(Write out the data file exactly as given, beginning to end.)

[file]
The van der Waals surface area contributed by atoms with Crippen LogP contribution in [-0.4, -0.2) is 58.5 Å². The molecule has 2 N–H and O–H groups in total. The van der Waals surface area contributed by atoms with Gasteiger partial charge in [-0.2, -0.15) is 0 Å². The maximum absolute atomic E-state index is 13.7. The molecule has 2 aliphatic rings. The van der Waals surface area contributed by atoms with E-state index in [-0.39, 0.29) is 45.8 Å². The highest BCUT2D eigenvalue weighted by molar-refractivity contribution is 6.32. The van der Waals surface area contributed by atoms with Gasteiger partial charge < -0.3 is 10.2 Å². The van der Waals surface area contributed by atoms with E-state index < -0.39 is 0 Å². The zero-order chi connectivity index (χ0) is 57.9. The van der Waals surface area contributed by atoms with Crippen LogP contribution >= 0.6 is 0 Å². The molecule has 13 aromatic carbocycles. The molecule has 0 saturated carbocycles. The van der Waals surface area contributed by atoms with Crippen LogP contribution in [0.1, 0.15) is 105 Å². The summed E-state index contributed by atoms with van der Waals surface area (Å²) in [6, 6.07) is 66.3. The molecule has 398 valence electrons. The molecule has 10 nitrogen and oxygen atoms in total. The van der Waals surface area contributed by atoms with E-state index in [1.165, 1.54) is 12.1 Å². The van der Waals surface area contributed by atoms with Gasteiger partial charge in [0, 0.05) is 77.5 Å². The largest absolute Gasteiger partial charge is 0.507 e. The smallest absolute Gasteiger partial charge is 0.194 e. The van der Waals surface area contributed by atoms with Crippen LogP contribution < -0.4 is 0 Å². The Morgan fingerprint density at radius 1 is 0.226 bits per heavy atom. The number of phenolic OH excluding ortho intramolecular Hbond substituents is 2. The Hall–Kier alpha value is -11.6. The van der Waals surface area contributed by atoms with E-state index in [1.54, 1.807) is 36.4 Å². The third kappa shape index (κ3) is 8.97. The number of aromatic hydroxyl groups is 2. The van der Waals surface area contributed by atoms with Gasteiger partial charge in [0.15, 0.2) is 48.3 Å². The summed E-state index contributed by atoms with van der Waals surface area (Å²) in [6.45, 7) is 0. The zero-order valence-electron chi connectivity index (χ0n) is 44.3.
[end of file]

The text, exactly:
The van der Waals surface area contributed by atoms with Crippen LogP contribution in [-0.4, -0.2) is 58.5 Å². The molecule has 2 N–H and O–H groups in total. The van der Waals surface area contributed by atoms with Gasteiger partial charge in [-0.2, -0.15) is 0 Å². The maximum absolute atomic E-state index is 13.7. The molecule has 2 aliphatic rings. The van der Waals surface area contributed by atoms with E-state index in [-0.39, 0.29) is 45.8 Å². The highest BCUT2D eigenvalue weighted by molar-refractivity contribution is 6.32. The van der Waals surface area contributed by atoms with Gasteiger partial charge < -0.3 is 10.2 Å². The van der Waals surface area contributed by atoms with E-state index < -0.39 is 0 Å². The zero-order chi connectivity index (χ0) is 57.9. The van der Waals surface area contributed by atoms with Crippen LogP contribution >= 0.6 is 0 Å². The molecule has 13 aromatic carbocycles. The molecule has 0 saturated carbocycles. The van der Waals surface area contributed by atoms with Crippen LogP contribution in [0.1, 0.15) is 105 Å². The summed E-state index contributed by atoms with van der Waals surface area (Å²) in [6, 6.07) is 66.3. The molecule has 398 valence electrons. The molecule has 10 nitrogen and oxygen atoms in total. The van der Waals surface area contributed by atoms with E-state index in [1.165, 1.54) is 12.1 Å². The van der Waals surface area contributed by atoms with Gasteiger partial charge in [0, 0.05) is 77.5 Å². The largest absolute Gasteiger partial charge is 0.507 e. The smallest absolute Gasteiger partial charge is 0.194 e. The van der Waals surface area contributed by atoms with Crippen LogP contribution < -0.4 is 0 Å². The Morgan fingerprint density at radius 1 is 0.226 bits per heavy atom. The number of phenolic OH excluding ortho intramolecular Hbond substituents is 2. The Hall–Kier alpha value is -11.6. The van der Waals surface area contributed by atoms with E-state index in [1.54, 1.807) is 36.4 Å². The third kappa shape index (κ3) is 8.97. The number of aromatic hydroxyl groups is 2. The van der Waals surface area contributed by atoms with Gasteiger partial charge in [0.15, 0.2) is 48.3 Å². The summed E-state index contributed by atoms with van der Waals surface area (Å²) in [6.45, 7) is 0. The zero-order valence-electron chi connectivity index (χ0n) is 44.3.